Chronicling the many accents of New York
The twang of a New York accent is familiar to many around the world through Hollywood films. But with many believing it is now in decline, one woman is on a quest to record its full variety for posterity.
It's an unusually cold and rainy summer day in New York - the kind where many avoid going outdoors.
But Heather Quinlan is determined to find what she's looking for, so outside a subway stop in Brooklyn, she struggles with the wind to keep up her tattered, homemade sign.
It reads: "Do you have a NY Accent? Then talk to me."
For the last year-and-a-half, Quinlan, a native New Yorker and film-maker, has followed the same routine for her first documentary, If These Knishes Could Talk.
The film, part comedic banter and part serious discussion, will not only bring a taste of the NY accent to audiences, but also examine how it's changed as the city has changed.
"I have one grandfather who was a speech teacher and another grandfather who was a truck driver, and both are New Yorkers. And I feel like this film kind of bridges the gap between those two worlds a little bit," Quinlan explains.
"It's a bit of a way of honouring them - I miss hearing their accents. So it's sort of a way of preserving what I can of that speech before it goes away completely."
Linguists for decades struggled with the question of whether a city's accent could be defined, but Prof William Labov, who is the leading sociolinguist on New York dialects, has done just that.
According to Prof Labov, the NY accent originates from London.
"Back about 1800 all the major cities in the eastern seaboard of the United States began to copy the British pronunciation of not pronouncing the final 'r' as a consonant, saying 'caah' instead of 'car'.
"But New York didn't imitate London directly, there were quite a few changes in the vowels so that the New York City dialect began to go in its own direction still following that London pattern of r-less speech."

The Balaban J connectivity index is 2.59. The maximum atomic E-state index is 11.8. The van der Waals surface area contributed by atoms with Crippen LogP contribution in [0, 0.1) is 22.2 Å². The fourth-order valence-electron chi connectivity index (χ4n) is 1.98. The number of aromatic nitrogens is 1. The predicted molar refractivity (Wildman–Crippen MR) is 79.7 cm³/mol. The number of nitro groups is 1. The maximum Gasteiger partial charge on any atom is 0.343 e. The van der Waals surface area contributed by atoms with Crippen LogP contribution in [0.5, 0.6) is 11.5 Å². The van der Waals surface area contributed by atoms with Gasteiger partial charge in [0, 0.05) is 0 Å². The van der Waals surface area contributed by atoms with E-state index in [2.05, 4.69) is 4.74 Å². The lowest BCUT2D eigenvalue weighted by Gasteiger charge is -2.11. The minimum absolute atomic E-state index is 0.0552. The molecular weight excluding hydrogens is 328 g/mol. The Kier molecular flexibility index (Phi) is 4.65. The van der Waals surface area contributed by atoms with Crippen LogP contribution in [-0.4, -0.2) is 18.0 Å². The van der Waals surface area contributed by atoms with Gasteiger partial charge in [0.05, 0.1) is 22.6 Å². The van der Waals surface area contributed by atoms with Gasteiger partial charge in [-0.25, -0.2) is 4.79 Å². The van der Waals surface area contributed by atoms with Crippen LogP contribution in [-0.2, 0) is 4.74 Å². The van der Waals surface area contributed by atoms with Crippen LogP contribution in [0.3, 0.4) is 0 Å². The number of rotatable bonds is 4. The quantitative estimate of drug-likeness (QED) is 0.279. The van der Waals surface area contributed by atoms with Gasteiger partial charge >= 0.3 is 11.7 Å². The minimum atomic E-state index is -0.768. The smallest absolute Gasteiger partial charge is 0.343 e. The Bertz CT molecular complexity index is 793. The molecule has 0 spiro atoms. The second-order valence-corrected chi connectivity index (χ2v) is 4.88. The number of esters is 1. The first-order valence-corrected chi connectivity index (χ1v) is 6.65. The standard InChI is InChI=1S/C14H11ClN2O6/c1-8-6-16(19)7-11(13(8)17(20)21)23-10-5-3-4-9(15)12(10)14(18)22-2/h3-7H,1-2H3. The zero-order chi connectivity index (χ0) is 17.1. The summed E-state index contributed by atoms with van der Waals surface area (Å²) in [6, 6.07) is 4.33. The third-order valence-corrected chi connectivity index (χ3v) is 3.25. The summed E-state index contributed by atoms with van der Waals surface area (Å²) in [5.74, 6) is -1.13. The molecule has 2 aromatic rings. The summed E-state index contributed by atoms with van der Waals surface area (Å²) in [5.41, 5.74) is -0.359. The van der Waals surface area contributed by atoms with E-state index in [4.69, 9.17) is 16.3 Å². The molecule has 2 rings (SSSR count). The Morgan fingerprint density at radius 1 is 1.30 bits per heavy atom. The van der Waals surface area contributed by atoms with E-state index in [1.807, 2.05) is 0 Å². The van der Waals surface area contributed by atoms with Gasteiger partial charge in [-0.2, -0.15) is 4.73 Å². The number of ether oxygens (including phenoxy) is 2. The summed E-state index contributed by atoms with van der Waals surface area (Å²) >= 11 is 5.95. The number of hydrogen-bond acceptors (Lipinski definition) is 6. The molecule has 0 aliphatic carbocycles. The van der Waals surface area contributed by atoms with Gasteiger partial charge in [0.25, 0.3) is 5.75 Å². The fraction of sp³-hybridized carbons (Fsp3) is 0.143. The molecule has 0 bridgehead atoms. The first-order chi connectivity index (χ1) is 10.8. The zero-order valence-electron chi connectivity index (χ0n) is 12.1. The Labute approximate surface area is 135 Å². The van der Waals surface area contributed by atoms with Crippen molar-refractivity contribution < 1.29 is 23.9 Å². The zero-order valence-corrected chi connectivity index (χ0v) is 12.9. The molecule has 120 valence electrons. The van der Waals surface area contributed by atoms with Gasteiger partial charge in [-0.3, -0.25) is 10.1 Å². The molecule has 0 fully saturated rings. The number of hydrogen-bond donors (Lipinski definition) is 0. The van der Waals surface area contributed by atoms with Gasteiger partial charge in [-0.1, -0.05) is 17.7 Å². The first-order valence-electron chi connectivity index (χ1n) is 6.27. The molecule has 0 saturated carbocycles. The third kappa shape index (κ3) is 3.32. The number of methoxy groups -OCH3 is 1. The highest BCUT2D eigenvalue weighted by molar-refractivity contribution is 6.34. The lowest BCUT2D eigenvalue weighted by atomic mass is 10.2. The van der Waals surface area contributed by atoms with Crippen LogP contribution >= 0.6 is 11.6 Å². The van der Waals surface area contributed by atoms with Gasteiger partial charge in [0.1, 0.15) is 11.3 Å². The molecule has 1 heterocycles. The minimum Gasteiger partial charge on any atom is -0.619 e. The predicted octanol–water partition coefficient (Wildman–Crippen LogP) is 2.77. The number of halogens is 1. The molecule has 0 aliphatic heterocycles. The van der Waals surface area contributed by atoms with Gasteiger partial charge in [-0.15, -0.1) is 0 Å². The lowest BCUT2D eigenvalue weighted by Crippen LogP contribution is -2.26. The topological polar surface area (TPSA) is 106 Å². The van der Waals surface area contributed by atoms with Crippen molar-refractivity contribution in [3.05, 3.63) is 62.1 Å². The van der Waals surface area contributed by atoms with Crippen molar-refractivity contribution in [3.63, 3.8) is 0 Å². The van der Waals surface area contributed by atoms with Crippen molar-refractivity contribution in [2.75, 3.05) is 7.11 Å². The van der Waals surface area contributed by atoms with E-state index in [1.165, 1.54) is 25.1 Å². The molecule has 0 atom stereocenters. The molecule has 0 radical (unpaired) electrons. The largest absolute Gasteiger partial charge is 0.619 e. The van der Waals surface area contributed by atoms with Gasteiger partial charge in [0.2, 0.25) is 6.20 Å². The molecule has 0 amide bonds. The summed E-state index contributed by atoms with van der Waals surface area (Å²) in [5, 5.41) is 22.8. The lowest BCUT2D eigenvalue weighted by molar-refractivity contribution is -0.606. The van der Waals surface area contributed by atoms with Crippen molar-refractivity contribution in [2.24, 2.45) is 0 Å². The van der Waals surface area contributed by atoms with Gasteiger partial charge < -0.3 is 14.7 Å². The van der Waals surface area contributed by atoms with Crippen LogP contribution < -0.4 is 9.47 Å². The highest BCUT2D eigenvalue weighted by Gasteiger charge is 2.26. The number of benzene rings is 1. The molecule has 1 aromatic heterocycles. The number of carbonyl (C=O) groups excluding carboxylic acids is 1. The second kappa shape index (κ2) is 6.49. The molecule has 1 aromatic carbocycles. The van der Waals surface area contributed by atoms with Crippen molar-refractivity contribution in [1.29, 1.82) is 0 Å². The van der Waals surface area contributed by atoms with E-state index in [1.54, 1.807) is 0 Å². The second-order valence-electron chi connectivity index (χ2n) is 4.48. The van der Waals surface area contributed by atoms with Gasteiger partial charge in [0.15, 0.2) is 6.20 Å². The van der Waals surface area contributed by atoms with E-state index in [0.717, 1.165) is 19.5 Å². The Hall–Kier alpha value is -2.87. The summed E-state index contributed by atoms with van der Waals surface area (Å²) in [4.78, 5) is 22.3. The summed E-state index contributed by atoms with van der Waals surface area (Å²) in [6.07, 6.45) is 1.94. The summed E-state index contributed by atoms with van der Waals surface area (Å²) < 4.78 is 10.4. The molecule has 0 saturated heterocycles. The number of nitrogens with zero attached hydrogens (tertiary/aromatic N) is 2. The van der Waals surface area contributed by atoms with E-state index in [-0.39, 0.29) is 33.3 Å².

Another giveaway that someone is a New Yorker is their broadening of the vowel "a", saying "awe-ful" instead of "awful", for example.
While many New Yorkers believe the influx of Irish, Jewish, and Italian immigrants played heavily on the accent, Prof Labov says that this is not the case.
"A lot of people think that the migration from different parts of Europe is responsible for the speech that we hear in the big cities of the United States.
"But just the opposite is true. If your parents spoke Yiddish, Italian, Greek, Ukrainian, it's not going to have any particular influence upon the way you use NYC speech."
At the Clark Street subway station in Brooklyn, Quinlan has spoken to half a dozen people in just over an hour. Most regularly drop an "r", saying "wa-ta" instead of "water", and all say they don't hear the original New York accent spoken as often, especially not in Manhattan.
One man says it has to do with gentrification, another guesses it's the "cleaning-up" of the city, still others believe it's the influx of new immigrants.
Prof Labov says it has to do with a decline in the white mainstream speakers of New York City and the growth of the African-American and Hispanic population, who he says have their own unique dialect.
But even among white speakers the accent is less predominant. "There are some signs though that, especially among middle-class people, the New York City vernacular is starting to weaken and give way.
"A young person growing up in a college-educated household might, for example, complete the 'r' pronunciation even in his everyday speech," says Prof Labov.
But change is what New York City is all about. And while the city has changed for the better in many ways, Quinlan wants the world not to forget the tougher side of New York.
"People think New Yorkers are gruff and demanding and short-tempered and that's kind of how they feel about the accent, but once you get a bit underneath you realize that there is a lot of chutzpah and heart and character and that's what I want to try and come through."